Everyone has a theory about their dreams and the science or meaning behind them. And when the weather hots up, the more bizarre they tend to get.
“Dreams are a fascinating and enigmatic phenomenon that occur during sleep, encompassing a vast realm of imaginative experiences,” says sleep expert and CEO of MattressNextDay, Martin Seeley. “They are a collection of thoughts, images, sensations, and emotions that unfold within the theatre of our minds.”
Why do we dream?
When we sleep, our brain enters a complex state where it engages in various cognitive processes, explains Seeley, including memory consolidation, problem-solving and emotional regulation.
“Dreams are thought to emerge from these processes, weaving together fragments of memories, desires, fears, and subconscious thoughts into a narrative or non-linear sequence,” adds Seeley. “And they can be surreal, vivid, or mundane, blurring the boundaries between reality and fantasy.”
While the precise purpose and meaning of dreams remains a subject of exploration and debate, Seeley says they can serve as a portal into the inner workings of our minds: “Providing a canvas for exploration, processing of emotions, and glimpses into the subconscious depths of our psyche.”
Why do we dream more when it’s hot?
Lisa Artis, deputy CEO of The Sleep Charity, says: “When the weather is hot, it can disrupt our sleeping patterns, making it difficult to fall asleep in the first place – and causes us to wake more often during the REM (rapid eye movement) sleep phase.”
REM sleep is where we experience intense dreaming, explains Artis – so waking during or at the end of this cycle can mean we are more likely to remember our dreams.
“Dreams happen regularly, but are often forgotten and our mind’s way of unpacking the day’s events, dealing with stress and sorting through our day-to-day thoughts,” notes Artis.
Our body heat generally peaks in the afternoon then starts to drop over an evening to prepare us for sleep, says Artis. Melatonin, the sleep hormone, is produced when this happens.“An ideal temperature is around 16-18°C and anything around the 24°C mark can cause restlessness,” says Artis. “So, it’s no surprise that when we’re experiencing a heatwave with temperatures reaching over 30°C, it affects our sleep.”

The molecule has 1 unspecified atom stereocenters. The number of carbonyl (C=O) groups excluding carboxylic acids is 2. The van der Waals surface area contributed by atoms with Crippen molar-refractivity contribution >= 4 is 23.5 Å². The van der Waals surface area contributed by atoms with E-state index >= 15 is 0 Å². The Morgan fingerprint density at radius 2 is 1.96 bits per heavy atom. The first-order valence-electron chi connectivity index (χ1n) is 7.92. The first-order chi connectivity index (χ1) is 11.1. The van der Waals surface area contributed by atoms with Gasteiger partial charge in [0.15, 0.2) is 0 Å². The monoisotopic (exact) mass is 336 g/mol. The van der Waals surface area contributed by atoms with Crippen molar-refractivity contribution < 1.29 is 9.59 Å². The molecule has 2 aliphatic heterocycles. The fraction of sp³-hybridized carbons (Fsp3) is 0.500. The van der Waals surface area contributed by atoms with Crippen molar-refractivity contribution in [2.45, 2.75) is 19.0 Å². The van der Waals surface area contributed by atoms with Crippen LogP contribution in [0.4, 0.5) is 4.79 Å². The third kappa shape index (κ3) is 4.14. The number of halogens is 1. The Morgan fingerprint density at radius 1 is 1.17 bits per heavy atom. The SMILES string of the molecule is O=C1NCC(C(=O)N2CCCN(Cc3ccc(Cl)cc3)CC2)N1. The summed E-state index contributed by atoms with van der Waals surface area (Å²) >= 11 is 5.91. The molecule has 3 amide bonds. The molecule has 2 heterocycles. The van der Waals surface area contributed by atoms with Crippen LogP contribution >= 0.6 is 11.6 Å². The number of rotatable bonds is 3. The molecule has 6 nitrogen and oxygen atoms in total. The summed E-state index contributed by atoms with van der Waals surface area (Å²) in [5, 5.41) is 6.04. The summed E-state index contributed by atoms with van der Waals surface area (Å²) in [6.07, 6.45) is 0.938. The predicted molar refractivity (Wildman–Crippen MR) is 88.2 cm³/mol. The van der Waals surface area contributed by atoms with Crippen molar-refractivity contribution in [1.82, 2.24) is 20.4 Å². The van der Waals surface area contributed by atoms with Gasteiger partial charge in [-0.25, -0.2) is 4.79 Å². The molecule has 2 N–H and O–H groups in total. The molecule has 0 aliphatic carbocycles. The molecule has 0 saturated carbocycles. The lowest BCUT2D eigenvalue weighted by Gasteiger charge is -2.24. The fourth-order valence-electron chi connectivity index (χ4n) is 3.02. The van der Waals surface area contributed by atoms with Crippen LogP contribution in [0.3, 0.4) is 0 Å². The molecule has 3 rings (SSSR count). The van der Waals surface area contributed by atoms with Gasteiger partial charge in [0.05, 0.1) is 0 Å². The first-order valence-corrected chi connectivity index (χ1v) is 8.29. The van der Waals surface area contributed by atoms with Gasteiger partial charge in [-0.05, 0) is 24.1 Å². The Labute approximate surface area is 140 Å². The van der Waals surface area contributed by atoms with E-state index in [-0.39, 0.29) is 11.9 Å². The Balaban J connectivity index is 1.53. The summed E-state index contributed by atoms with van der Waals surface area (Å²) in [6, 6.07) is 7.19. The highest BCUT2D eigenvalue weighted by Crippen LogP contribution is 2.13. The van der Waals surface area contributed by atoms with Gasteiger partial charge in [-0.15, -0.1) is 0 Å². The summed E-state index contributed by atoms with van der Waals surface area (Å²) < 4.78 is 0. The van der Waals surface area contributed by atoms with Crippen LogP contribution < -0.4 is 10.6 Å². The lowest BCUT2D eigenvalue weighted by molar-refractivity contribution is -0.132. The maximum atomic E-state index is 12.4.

Can a heatwave really make dreams more surreal?
The connection between heatwaves and the content or nature of dreams is not fully understood. However, there may be a few possible explanations if your dreams seem weirder when the weather heats up – although Seeley points out these are all speculative.
First off, he agrees it may have a lot to do with the fact we’re less comfortable and waking more when it’s hot.
“These frequent awakenings can interrupt the normal sleep cycle and result in a higher probability of remembering dreams, including the more unusual or vivid ones,” he notes. “So, during a heatwave, the increased frequency of waking up during the night might contribute to a greater recall of strange or funky dreams.”
Secondly, the body’s physiological response to heat may influence brain activity, he adds: “Heat can affect neurotransmitter levels, such as serotonin and dopamine, which play a role in regulating mood and emotions. These alterations in neurotransmitter activity might impact the content and emotional tone of dreams, potentially leading to more surreal or bizarre experiences.”
Psychological factors could also play a role. Heatwaves can cause restlessness and increased stress levels in some individuals. Seeley adds: “Stress and emotional fluctuations can manifest in dreams as strange or unusual scenarios, as the mind processes and attempts to make sense of these experiences.”
Can we stop strange heatwave dreams happening?
While it’s probably not possible to completely control the content of our dreams, there are certain strategies you can try to promote better sleep – and potentially reduce the likelihood of experiencing a restless night and unusual dreams during hot weather.
Create a cool sleep environment: “Use fans, air conditioning, or open windows to circulate cool air in your bedroom – and consider using lightweight, breathable bedding materials,” says Seeley.
Stay hydrated: “Drink enough water throughout the day to prevent dehydration, especially during hot weather,” he continues. “Being adequately hydrated can help maintain a balanced sleep cycle.”
Practice relaxation techniques: “Engage in activities that promote relaxation before bed, such as deep breathing exercises, meditation, or taking a warm bath,” suggests Seeley. “These practices can help calm your mind and promote a more restful sleep.”
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